According to a 2019 New Mexico Department of Health report, about 31,000 indigenous adults and 4,600 youth in New Mexico smoke cigarettes. The Tobacco Use Prevention and Control (TUPAC) Program provides services and activities to schools, organizations, and communities to reduce non-ceremonial use of tobacco.
TUPAC activities include:
- Cessation services
- Community programs
- Outreach and education
- Initiatives addressing health disparities
- Interactive trainings
- School tobacco policies
TUPAC contracts with a consulting company to manage Smoke Free Signals, an education and technical assistance program that helps Tribal communities develop policies to prevent or reduce secondhand smoke. TUPAC also contracts with a behavior change marketing agency to support three youth advocacy groups, two of which are in rural communities.
TUPAC contracts with a wellness company to provide tobacco cessation services, including health professional training. The Health Systems Change Training and Outreach Program provides consultation, technical assistance, training, and outreach curriculum. TUPAC’s Program Director is working with the Tobacco Control Network as the Health Equity Engagement Officer and will expand on this specific reach both in New Mexico and nationally.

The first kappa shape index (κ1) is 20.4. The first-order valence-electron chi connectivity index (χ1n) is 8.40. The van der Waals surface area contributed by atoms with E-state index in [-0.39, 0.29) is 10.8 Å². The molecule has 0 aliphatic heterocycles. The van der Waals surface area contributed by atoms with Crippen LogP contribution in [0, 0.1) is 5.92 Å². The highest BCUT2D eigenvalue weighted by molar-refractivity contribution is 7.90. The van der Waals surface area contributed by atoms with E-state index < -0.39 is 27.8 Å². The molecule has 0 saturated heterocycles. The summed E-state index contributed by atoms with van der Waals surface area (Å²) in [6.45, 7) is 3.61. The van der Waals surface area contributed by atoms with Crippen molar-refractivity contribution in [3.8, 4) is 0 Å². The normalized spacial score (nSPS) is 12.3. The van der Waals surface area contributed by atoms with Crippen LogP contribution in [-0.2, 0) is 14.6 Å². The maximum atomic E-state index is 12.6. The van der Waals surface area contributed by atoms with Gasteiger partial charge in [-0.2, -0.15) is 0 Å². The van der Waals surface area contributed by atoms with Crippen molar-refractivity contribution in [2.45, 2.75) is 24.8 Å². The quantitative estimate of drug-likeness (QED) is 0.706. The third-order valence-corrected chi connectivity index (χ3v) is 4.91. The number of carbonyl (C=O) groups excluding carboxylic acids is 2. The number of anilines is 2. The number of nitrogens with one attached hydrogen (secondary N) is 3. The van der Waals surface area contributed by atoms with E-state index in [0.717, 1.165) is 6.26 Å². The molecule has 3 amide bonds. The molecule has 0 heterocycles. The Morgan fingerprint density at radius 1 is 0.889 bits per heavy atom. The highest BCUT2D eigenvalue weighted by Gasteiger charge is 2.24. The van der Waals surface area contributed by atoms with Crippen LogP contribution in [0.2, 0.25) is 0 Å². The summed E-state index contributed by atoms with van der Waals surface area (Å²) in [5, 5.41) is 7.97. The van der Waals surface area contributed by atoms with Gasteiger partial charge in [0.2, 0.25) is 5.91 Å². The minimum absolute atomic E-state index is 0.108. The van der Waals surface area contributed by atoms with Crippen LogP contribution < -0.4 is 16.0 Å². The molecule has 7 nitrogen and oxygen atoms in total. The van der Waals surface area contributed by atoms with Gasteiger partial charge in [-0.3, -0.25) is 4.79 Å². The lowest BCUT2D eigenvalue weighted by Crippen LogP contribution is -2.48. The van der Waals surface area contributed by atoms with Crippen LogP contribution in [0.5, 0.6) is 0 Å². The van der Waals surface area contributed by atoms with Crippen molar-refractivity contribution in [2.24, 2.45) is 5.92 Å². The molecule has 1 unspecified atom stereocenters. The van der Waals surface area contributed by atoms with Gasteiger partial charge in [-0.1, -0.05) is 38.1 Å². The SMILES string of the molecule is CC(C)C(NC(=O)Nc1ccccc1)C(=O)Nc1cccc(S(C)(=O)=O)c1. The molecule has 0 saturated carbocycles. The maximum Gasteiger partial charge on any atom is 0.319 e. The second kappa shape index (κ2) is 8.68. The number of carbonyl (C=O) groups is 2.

Through TUPAC, the percentage of people who made an attempt to quit using tobacco went from 47% of current users in 2014 to 54% in 2018. In the fiscal year 2020, 1,938 QUIT NOW and DEJELO YA quitline enrollees stopped using tobacco, and over 4,520 tobacco users made progress on their path to quitting (such as smoking fewer cigarettes each day).
With the support and technical assistance from TUPAC, 49 of the 50 Navajo Nation Chapters (local governments) in the state passed smoke-free Tribal Resolutions.
Population of Focus: Indigenous youth and adults
- Learn more about the Tobacco Use Prevention and Control Program
- Read the 2019 New Mexico Department of Health State-Tribal Collaboration Act report
- Learn about the Nicotine Use Prevention and Control Program
- Read the e-Guide, Keep Tobacco Use Sacred: A Guide for Tribal Communities
- Read the paper, Promising Practices For Commercial Tobacco Prevention and Control in Indian Country